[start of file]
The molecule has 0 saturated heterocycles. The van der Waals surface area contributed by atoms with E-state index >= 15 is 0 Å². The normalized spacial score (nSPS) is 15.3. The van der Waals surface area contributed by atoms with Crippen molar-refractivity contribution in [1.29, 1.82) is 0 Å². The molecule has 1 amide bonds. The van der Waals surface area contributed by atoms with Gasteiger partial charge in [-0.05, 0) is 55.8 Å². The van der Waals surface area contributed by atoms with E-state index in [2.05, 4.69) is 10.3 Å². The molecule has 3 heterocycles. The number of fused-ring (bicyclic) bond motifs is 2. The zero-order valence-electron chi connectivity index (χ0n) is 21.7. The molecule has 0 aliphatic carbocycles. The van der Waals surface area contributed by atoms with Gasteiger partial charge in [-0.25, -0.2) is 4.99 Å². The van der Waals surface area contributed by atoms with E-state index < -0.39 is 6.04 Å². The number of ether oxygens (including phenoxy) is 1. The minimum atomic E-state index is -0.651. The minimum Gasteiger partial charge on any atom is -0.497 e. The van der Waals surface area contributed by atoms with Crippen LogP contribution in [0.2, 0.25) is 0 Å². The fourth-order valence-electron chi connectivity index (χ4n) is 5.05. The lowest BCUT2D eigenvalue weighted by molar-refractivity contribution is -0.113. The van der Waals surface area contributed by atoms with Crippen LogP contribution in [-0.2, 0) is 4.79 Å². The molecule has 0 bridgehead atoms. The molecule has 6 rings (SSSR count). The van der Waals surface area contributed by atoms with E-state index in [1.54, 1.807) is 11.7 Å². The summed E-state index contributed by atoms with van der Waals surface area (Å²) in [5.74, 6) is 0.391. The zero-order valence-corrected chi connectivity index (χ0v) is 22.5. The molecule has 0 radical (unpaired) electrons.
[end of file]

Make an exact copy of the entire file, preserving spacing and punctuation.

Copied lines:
The molecule has 0 saturated heterocycles. The van der Waals surface area contributed by atoms with E-state index >= 15 is 0 Å². The normalized spacial score (nSPS) is 15.3. The van der Waals surface area contributed by atoms with Crippen molar-refractivity contribution in [1.29, 1.82) is 0 Å². The molecule has 1 amide bonds. The van der Waals surface area contributed by atoms with Gasteiger partial charge in [-0.05, 0) is 55.8 Å². The van der Waals surface area contributed by atoms with E-state index in [2.05, 4.69) is 10.3 Å². The molecule has 3 heterocycles. The number of fused-ring (bicyclic) bond motifs is 2. The zero-order valence-electron chi connectivity index (χ0n) is 21.7. The molecule has 0 aliphatic carbocycles. The van der Waals surface area contributed by atoms with Gasteiger partial charge in [-0.25, -0.2) is 4.99 Å². The van der Waals surface area contributed by atoms with E-state index < -0.39 is 6.04 Å². The number of ether oxygens (including phenoxy) is 1. The minimum atomic E-state index is -0.651. The minimum Gasteiger partial charge on any atom is -0.497 e. The van der Waals surface area contributed by atoms with Crippen LogP contribution in [0.2, 0.25) is 0 Å². The fourth-order valence-electron chi connectivity index (χ4n) is 5.05. The lowest BCUT2D eigenvalue weighted by molar-refractivity contribution is -0.113. The van der Waals surface area contributed by atoms with Crippen LogP contribution in [-0.2, 0) is 4.79 Å². The molecule has 0 bridgehead atoms. The molecule has 6 rings (SSSR count). The van der Waals surface area contributed by atoms with E-state index in [1.54, 1.807) is 11.7 Å². The summed E-state index contributed by atoms with van der Waals surface area (Å²) in [5.74, 6) is 0.391. The zero-order valence-corrected chi connectivity index (χ0v) is 22.5. The molecule has 0 radical (unpaired) electrons.